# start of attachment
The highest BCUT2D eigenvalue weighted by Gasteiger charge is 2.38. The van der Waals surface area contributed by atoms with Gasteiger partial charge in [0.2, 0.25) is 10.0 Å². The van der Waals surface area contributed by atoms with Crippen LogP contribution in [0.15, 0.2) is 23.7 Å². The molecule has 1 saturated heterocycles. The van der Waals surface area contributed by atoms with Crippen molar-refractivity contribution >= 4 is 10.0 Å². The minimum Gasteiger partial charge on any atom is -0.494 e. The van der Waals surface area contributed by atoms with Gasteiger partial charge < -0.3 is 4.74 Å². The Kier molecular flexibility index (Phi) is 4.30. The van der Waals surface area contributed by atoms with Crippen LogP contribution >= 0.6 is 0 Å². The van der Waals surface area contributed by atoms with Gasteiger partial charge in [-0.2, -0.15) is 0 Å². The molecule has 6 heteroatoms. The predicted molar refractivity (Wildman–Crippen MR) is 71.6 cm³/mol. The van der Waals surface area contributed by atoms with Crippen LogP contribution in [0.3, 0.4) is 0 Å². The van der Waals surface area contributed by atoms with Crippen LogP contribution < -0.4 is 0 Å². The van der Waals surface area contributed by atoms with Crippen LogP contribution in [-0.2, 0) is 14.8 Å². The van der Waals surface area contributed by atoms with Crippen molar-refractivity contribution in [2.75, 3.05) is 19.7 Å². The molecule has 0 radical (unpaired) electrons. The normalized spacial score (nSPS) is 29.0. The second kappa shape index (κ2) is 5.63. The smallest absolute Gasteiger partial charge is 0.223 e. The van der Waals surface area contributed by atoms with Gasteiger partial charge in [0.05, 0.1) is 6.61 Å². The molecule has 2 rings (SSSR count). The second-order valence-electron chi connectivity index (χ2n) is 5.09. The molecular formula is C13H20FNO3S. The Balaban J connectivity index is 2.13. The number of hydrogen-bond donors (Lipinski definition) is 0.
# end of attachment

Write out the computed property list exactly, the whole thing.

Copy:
The highest BCUT2D eigenvalue weighted by Gasteiger charge is 2.38. The van der Waals surface area contributed by atoms with Gasteiger partial charge in [0.2, 0.25) is 10.0 Å². The van der Waals surface area contributed by atoms with Crippen LogP contribution in [0.15, 0.2) is 23.7 Å². The molecule has 1 saturated heterocycles. The van der Waals surface area contributed by atoms with Crippen molar-refractivity contribution >= 4 is 10.0 Å². The minimum Gasteiger partial charge on any atom is -0.494 e. The van der Waals surface area contributed by atoms with Gasteiger partial charge < -0.3 is 4.74 Å². The Kier molecular flexibility index (Phi) is 4.30. The van der Waals surface area contributed by atoms with Crippen LogP contribution >= 0.6 is 0 Å². The van der Waals surface area contributed by atoms with Gasteiger partial charge in [-0.2, -0.15) is 0 Å². The molecule has 6 heteroatoms. The predicted molar refractivity (Wildman–Crippen MR) is 71.6 cm³/mol. The van der Waals surface area contributed by atoms with Crippen LogP contribution in [0.3, 0.4) is 0 Å². The van der Waals surface area contributed by atoms with Crippen LogP contribution < -0.4 is 0 Å². The van der Waals surface area contributed by atoms with Crippen LogP contribution in [-0.2, 0) is 14.8 Å². The van der Waals surface area contributed by atoms with Crippen molar-refractivity contribution in [2.75, 3.05) is 19.7 Å². The molecule has 0 radical (unpaired) electrons. The normalized spacial score (nSPS) is 29.0. The second kappa shape index (κ2) is 5.63. The smallest absolute Gasteiger partial charge is 0.223 e. The van der Waals surface area contributed by atoms with Gasteiger partial charge in [0.05, 0.1) is 6.61 Å². The molecule has 2 rings (SSSR count). The second-order valence-electron chi connectivity index (χ2n) is 5.09. The molecular formula is C13H20FNO3S. The Balaban J connectivity index is 2.13. The number of hydrogen-bond donors (Lipinski definition) is 0.